Analysis of Volatile Organic Pollutants in Water Using Headspace–Trap GC–MS: Maximizing Performance for ppt‑Level VOCs

ColumnSeptember 2022
Volume 18
Issue 9
Pages: 2–7

A broad range of trace-level volatile organic compounds (VOCs) was detected in drinking water using headspace–trap sampling. Analysis of a 72-component standard mix using gas chromatography–mass spectrometry (GC–MS) with selected ion monitoring (SIM) acquisition provided mean detection limits as low as 2 ppt, with excellent mean linearities (R2 0.999), recoveries (97.8%), and repeatabilities (4.7% relative standard deviation [RSD])—a performance that is comfortably lower than required by all major regulations. In addition, tap water was found to contain a range of VOCs at low-to-medium levels (2–200 ppt), in addition to ppb-level chlorinated compounds.

Chemical contamination of rivers, reservoirs, and groundwater used as sources of drinking water originates from intentional and accidental discharges from industry, agriculture, and urban pollution. This contamination requires extensive treatment, but such processes can also result in the formation of contaminants such as the trihalomethanes that are formed by the reaction of the common oxidant chlorine with organic matter. Such contamination is naturally of concern, and acceptable levels for the volatile organic compound (VOC) content of drinking water are specified by a variety of regulatory bodies, including the US Environmental Protection Agency (EPA), Chinese EPA, European Environment Agency (EEA), Canadian Drinking Water Quality Guidelines (DWQG), and the World Health Organization (WHO).

Headspace analysis is a well-established and robust method for the determination of VOCs in water, but in certain aspects it offers limited flexibility. In particular, the injection of larger headspace sample volumes to improve sensitivity can cause undesirable chromatographic effects such as broad or split peaks, and options such as multiple injections are usually not possible. There are also limited options for water management, meaning that analyses can suffer from reduced analyte response and repeatability, as well as negative impacts on column and detector lifetime.

In this study, we demonstrate how the use of a backflushed, cryogen-free focusing trap packed with multiple sorbent beds, in conjunction with gas chromatography–mass spectrometry (GC–MS), can overcome such issues for the headspace analysis of residual VOCs in drinking water. In particular, we show how selected ion monitoring (SIM) acquisition allows quantitation of target analytes at low-ppt levels, while avoiding issues relating to interference from water.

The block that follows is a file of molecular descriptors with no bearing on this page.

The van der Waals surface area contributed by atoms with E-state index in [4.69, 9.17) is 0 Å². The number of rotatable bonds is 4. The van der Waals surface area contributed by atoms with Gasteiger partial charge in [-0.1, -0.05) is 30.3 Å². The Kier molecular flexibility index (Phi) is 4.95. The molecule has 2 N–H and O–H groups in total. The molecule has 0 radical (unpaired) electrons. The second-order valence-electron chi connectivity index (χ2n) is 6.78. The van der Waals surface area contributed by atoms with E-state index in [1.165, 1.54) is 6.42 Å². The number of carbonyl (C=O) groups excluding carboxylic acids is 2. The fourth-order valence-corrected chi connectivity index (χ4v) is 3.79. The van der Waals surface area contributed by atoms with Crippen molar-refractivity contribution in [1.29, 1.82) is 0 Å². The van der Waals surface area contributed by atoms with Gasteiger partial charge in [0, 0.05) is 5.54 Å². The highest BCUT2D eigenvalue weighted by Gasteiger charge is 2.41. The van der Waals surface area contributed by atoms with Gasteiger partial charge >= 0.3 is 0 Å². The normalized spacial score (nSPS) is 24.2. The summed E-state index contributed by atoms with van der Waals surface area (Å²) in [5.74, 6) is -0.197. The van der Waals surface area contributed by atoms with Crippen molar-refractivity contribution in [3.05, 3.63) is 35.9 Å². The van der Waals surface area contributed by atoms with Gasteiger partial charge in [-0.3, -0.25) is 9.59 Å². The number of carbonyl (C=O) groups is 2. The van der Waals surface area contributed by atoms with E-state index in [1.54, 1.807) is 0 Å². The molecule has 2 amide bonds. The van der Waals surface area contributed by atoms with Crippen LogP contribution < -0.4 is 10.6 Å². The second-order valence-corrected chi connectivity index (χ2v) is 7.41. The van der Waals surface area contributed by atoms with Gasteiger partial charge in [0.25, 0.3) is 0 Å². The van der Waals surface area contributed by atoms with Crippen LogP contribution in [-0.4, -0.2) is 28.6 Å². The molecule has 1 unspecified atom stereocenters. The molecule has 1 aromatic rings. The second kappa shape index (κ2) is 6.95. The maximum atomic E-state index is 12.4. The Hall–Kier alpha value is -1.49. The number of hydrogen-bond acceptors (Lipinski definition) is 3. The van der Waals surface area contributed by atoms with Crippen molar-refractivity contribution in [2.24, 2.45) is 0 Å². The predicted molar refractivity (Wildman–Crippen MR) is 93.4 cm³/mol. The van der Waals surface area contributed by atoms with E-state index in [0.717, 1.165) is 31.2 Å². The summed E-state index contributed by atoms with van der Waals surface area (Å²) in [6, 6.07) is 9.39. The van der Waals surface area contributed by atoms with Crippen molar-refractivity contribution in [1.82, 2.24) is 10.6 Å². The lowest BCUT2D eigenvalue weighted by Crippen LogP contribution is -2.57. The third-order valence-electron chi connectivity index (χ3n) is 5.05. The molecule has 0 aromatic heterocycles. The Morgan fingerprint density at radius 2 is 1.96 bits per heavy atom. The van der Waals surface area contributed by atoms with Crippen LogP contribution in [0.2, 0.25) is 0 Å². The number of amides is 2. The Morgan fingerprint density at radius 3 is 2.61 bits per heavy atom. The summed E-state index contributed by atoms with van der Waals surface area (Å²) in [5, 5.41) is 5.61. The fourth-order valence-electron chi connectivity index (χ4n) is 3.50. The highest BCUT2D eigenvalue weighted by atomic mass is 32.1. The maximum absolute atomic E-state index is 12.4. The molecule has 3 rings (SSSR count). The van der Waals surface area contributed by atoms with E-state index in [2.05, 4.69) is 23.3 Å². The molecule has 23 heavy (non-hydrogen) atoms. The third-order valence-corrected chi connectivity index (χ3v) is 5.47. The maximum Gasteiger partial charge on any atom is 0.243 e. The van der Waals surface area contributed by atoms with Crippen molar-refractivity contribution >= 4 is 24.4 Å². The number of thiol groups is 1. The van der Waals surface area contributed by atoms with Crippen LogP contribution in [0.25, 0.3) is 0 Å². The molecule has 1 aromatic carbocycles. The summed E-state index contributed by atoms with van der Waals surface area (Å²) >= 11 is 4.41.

Calibration Standards: A set of calibration standards at seven levels from 50 ppt (50 ng/L) to 20 ppb (20 µg/L) was prepared by volumetric dilution of a 2000-ppm stock solution using high performance liquid chromatography (HPLC)-grade methanol. The mix contained 72 components, including one internal standard (fluorobenzene) and two surrogate standards (4-bromofluorobenzene and 1,2-dichlorobenzene-d4). The volatility of the compounds in the standard mix ranged from dichlorodifluoromethane (b.p. –29.8 °C) to 1,2,3-trichlorobenzene and naphthalene (b.p. 218 °C) and included six compounds that are gases at ambient temperature. The methanol solutions were spiked into HPLC‑grade water (10 mL) contained in a standard 20-mL crimped‑top vial prior to headspace–trap GC–MS analysis. Calibration curves and performance results were calculated based on the on-column concentration as detected by the MS system.

Drinking Water: Tap water (10 mL) from a source in South Wales, UK, was added to a 20-mL headspace vial containing sodium sulfate (2.5 g; 25% w/v). The sample was spiked with the internal standard (2.0 ppb; 2.0 μg/L) and capped.

Sampling and Preconcentration: Instrument: Centri (Markes International); headspace–trap: headspace sample: 1 mL; incubation: 80 °C (10 min); injection: 200 °C (2 min).

Preconcentration: Focusing trap: ‘TO-15/TO‑17 Air toxics’ (part no. U-T15ATA-2S, Markes International); purge flow: 50 mL/min for 1 min; trap low: 20 °C; trap high: 280 °C (0.5 min); split ratio: 5:1.

GC: Column type: 30 m × 250 μm, 1.4-μm MEGA-624 (Mega); column flow: 2 mL/min (constant flow); purge flow: 3 mL/min; oven program: 35 °C (3 min), then 10 °C/min to 100 °C, then 30 °C/min to 220 °C (1 min). Quadrupole MS: Transfer line: 180 °C; ion source: 300 °C; mass range: m/z 35–300; SIM groups: multiple; tune type: E-tune.

Results and Discussion

Chromatography: Figure 1 shows the overlaid SIM responses for all VOC compounds of the standard mix at 100 ppt on-column. For accurate quantitation of the early‑eluting gaseous compounds at these low concentrations, peak shape is important. The inset in Figure 1 shows the SIM responses for the first three peaks in the standard mix at 20 ppt on-column. These are difficult compounds to analyze at low-ppt concentrations, but in this study the peak shape was highly symmetrical.

Performance for Target Compounds:

Linearity: Excellent linearity was obtained for all target compounds, with a mean R2 value for the seven-point calibrations from 10–4000 ppt being 0.999, and with the lowest value being 0.988 for 1,2-dichlorobenzene. The linearity was also calculated as the relative standard deviation (RSD) of the relative response factor for each analyte against the internal standard, using four replicate injections per level across the calibration range. The results indicate that very high confidence in quantitation is possible down to low-ppt levels.